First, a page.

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The dream catcher: This photographer has archived the dreams of people across India

HT48HRS_Special Updated: Jan 07, 2016 19:43 IST
Poorva Joshi
Poorva Joshi
Hindustan Times
#TellMeYouDream2015,HT48Hours,Siddhartha Joshi
“My elder son died and now his children are my responsibility. I dream of giving them both good education and help them become something in life.” — Radhabai, Pune

Hailing from Sawai Jaisinghpura, a village near Jaipur, Hazarilal belongs to a family of ironsmiths. What sets him apart, though, is his willingness to experiment. A few months back, he created an iron casing for light bulbs to keep the flies (hovering around them) at bay. Now, he lectures at design schools on techniques to develop the craft. And, in his free time, he plans to personalise designs for his clients. “I dream of making new and innovative products. I want to know what they [my clients] desire,” he says.

Hazarilal’s dreams are now in the public domain thanks to Siddhartha Joshi, a photographer who documents people’s aspirations. Joshi launched #TellMeYourDream2015 — a 365-day photo project — on January 1 last year to archive the dreams of complete strangers. The past year has seen Joshi travel across the country, from West Bengal to Gujarat, and click over 2,000 photos. His photos and heart-warming stories gained him over 24,000 followers on Instagram.

“I dream of making new and innovative products. I want to know what they [my clients] desire,” - Hazarilal, Pune (Photo: Siddhartha Joshi )

“It was a personal project to discover the world around me. I started interviewing people about their fears and dreams. I focussed on dreams as they were an inspiration for me,” says Joshi.

An industrial designer by profession, photography and travel are an abiding passion for Joshi. He was barely 10 years old when he started clicking photos on his father’s Canon SLR. Over a period of time, Joshi realised that he loved the stories behind the photos. “Every story is new, and I enjoy that. That’s also why I like to travel... It opens our minds to the world,” says the 34-year-old.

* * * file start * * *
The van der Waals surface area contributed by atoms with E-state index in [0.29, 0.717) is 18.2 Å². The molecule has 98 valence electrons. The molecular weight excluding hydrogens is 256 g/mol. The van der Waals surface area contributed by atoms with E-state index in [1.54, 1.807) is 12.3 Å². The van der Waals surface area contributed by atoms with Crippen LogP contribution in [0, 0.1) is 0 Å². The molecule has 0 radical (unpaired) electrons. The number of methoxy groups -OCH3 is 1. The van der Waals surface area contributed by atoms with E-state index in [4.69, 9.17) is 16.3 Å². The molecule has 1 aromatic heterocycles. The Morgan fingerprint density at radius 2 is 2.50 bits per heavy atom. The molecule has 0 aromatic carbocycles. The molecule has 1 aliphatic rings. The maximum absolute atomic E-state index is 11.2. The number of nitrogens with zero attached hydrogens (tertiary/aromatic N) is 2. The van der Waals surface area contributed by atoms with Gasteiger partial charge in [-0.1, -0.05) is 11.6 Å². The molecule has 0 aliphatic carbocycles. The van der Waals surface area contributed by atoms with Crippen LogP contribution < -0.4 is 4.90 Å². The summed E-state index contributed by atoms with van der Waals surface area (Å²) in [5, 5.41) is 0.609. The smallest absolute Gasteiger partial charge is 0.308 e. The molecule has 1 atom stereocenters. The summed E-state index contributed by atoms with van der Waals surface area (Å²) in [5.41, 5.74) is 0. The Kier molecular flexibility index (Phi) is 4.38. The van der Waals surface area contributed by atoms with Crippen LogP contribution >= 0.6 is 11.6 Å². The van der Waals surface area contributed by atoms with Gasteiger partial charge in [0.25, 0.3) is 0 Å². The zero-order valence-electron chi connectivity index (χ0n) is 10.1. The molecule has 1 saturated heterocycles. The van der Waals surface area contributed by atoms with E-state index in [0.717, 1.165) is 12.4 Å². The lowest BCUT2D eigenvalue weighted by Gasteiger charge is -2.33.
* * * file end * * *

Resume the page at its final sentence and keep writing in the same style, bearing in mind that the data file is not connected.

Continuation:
So, how does Joshi get strangers to open up to him? He insists that it’s easier than it sounds. “I approach people with a smile and tell them about myself before I pose questions. It’s important that they trust me,” he explains. This strategy has worked in Joshi’s favour, as his documentation includes women from rural areas, who shy away from male strangers. “As long as I am respectful, they open up,” he says.

“My dream is to get maximum number of children from Budhwar Peth (Pune’s red light area) into the mainstream society and to help the women there overcome the trauma and come out of it.” — Jyoti Pathania, Pune (Photo: Siddhartha Joshi )

As we enter into the new year, Joshi wants to continue telling the stories he comes across, and is yet to plan a #TellMeYourDream2016. He wants his followers to connect with his subjects, irrespective of their social backgrounds. “These stories, similar to those by Humans of New York, bring a smile on people’s faces and renew their faith in humanity. It’s inspiring,” he says.

Follow the #TellMeYourDream2015 archive on

First Published: Jan 07, 2016 00:00 IST